One of the most appealing aspects of rock climbing is that it can be done practically anyplace with a change in height. Rock climbing and bouldering are available in almost every country on the planet (climbing much shorter rocks without ropes.) As a result, Europe, with more than ten “big” mountain ranges and at least 100 lesser ones, is home to some of the world’s top rock-climbing sites. Climbers in the United States utilize the 5.0 to 5.15 grading system, but in Europe, things are a little different. The French scale is the most prevalent, with one being the easiest path. However, it doesn’t matter what system a destination employs as long as you know which paths are more difficult.
While rock climbing appears to be one of the most intense (and occasionally dangerous) sports on the planet, appropriate training and information can reduce the risk significantly. Professional climbers and rock climbing organizations create routes to the summit. Bolts and hardware are already installed on top-roping and sports routes. While you should always conduct your safety checks, the majority of prominent rock climbing places have organizations that ensure the routes’ integrity.
1. Dolomites, Italy
It’s difficult to find a list of the greatest climbing in Europe that doesn’t include the Dolomites, probably because the views from these Italian mountain summits are unrivaled. Beginners and occasional climbers will be able to occupy an afternoon to a month with sports and top-rope climbing routes. Climbers with more experience can choose from a selection of trade and bouldering routes. The via Ferrata at Lake Garda or Cortina can be climbed by anyone, and expert climbers can summit the Vajolet Towers.
While there are many places to stay for a few days, first-time tourists should base themselves in Bolzano for the finest combination of reasonable lodging and easy climbing.
2. Innsbruck, Austria
Innsbruck is regarded as being one of the world’s most outdoorsy cities, with easy access to extreme activities. As a result, it’s an ideal spot for rock climbing. The Kletterzentrum Climbing Facility (where the Austrian national team trains), the Alles Klettersteig climbing school, and numerous budget climber-friendly hotels are just a few of the wonderful amenities available. Whatever type of climbing you prefer—sport climbing, multi-pitch, bouldering—you’ll find it in and around Innsbruck. Get an Innsbruck card to take advantage of free public transportation and other benefits.
3. Kalymnos, Greece
Climbing is fantastic in Greece, both on the mainland and many of the country’s more than 200 islands. If you don’t have time to see several places, stay in Kalymnos. You can fly from Athens or take a ferry from Kos to get there. There are about 2,000 lead and top-rope climbing routes on the little island, as well as various climbing clubs and guiding companies. Climb Kalymnos offers basic classes, and professionals can hire world-class guides to lead them around the greatest areas.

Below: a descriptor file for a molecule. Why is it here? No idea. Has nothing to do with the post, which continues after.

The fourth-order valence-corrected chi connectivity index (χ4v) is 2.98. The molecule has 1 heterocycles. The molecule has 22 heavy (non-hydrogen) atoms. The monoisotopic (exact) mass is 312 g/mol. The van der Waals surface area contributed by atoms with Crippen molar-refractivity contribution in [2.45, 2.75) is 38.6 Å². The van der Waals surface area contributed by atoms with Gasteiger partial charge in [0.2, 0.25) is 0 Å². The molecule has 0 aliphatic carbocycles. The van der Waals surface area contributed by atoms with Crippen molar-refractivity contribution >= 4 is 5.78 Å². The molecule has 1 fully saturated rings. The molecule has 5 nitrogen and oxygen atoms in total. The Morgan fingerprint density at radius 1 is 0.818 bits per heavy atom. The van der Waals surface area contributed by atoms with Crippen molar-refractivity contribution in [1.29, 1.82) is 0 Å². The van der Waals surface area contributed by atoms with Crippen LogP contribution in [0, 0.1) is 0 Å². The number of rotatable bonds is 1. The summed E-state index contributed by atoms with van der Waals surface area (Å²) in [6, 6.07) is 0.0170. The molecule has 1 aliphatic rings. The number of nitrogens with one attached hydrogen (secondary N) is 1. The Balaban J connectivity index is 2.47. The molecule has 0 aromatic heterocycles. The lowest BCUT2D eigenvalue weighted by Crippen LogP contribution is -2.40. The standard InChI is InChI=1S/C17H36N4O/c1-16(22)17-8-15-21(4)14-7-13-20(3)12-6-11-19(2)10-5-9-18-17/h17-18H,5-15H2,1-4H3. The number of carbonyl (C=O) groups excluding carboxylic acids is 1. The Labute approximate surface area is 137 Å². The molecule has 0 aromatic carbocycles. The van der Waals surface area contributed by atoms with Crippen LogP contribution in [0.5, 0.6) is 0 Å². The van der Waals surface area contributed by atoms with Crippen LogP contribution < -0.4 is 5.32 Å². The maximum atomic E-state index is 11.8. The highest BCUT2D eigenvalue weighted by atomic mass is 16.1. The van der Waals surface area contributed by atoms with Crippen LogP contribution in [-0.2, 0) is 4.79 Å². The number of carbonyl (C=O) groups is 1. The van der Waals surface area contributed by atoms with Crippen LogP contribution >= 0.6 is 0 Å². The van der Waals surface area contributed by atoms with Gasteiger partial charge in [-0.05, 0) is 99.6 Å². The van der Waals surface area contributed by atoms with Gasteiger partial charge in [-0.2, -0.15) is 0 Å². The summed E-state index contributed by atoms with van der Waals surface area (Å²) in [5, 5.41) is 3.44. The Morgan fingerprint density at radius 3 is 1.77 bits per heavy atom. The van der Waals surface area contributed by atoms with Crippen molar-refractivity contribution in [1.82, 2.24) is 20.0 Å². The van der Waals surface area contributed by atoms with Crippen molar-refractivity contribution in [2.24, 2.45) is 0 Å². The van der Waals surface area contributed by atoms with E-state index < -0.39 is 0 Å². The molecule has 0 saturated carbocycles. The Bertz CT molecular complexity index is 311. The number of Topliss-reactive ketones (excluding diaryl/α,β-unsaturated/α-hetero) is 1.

4. Les Calanques, France
The South of France is known for its luxury, but Les Calanques, a steep chain of mountains and ridges around Parc National des Calanques, is a great place to mix in a little rock climbing adventure. While climbers will discover routes of all levels (sport, trad, and bouldering), non-climbers in your party will have easy access to beaches, scuba diving, luxurious resorts, mountain biking, and much more nearby (Toulon and Cassis are less than an hour away.) All of the rock is limestone, which is a popular choice for sports climbers.
5. Osp, Slovenia
If northern Italy has great rock climbing, shouldn’t the nations surrounding it be worth a visit as well? Yes, especially if you get the opportunity to travel to Slovenia. Osp, the most well-known city in Slovenia for climbers, is located just east of Venice, over the border. Although it is not suitable for beginners, experienced climbers will find much to keep them entertained on the gigantic limestone structures, including opportunities to climb in massive cave overhangs. The majority of climbers stay in Trieste (Italy), however, Osp is only an hour from Ljubljana if you don’t want to cross the border every morning.
6. Lofoten Islands, Norway
Despite their distant location, the Lofoten Islands attract a large number of climbers, demonstrating the quality of the climbing. The journey from Oslo takes several hours, but once you arrive, you’ll find yourself in an outdoor wonderland with climbing routes up magnificent towers and big granite cliffs. Across the islands, there are over 1,500 multi-pitch, trad, and sport routes. Svolvaergeita is the most well-known climb here, a beautiful rock pillar with routes for advanced and beginner climbers equally, despite its frightening appearance.
7. Corsica, France
If you want to try a range of climbing styles and rock types in one easy-to-navigate location, head to Corsica. Corsica, located off the coast of Rome (albeit it is part of France), provides rock climbing and bouldering at a variety of locations throughout the island. While the majority of the routes are best suited to expert climbers, there are enough beginner climbs to keep you busy for a whole day. The tafoni formations in granite rock are particularly famous in Corsica. The swiss-cheese-like formations are popular among climbers because they provide great natural grips on difficult overhangs and bouldering routes.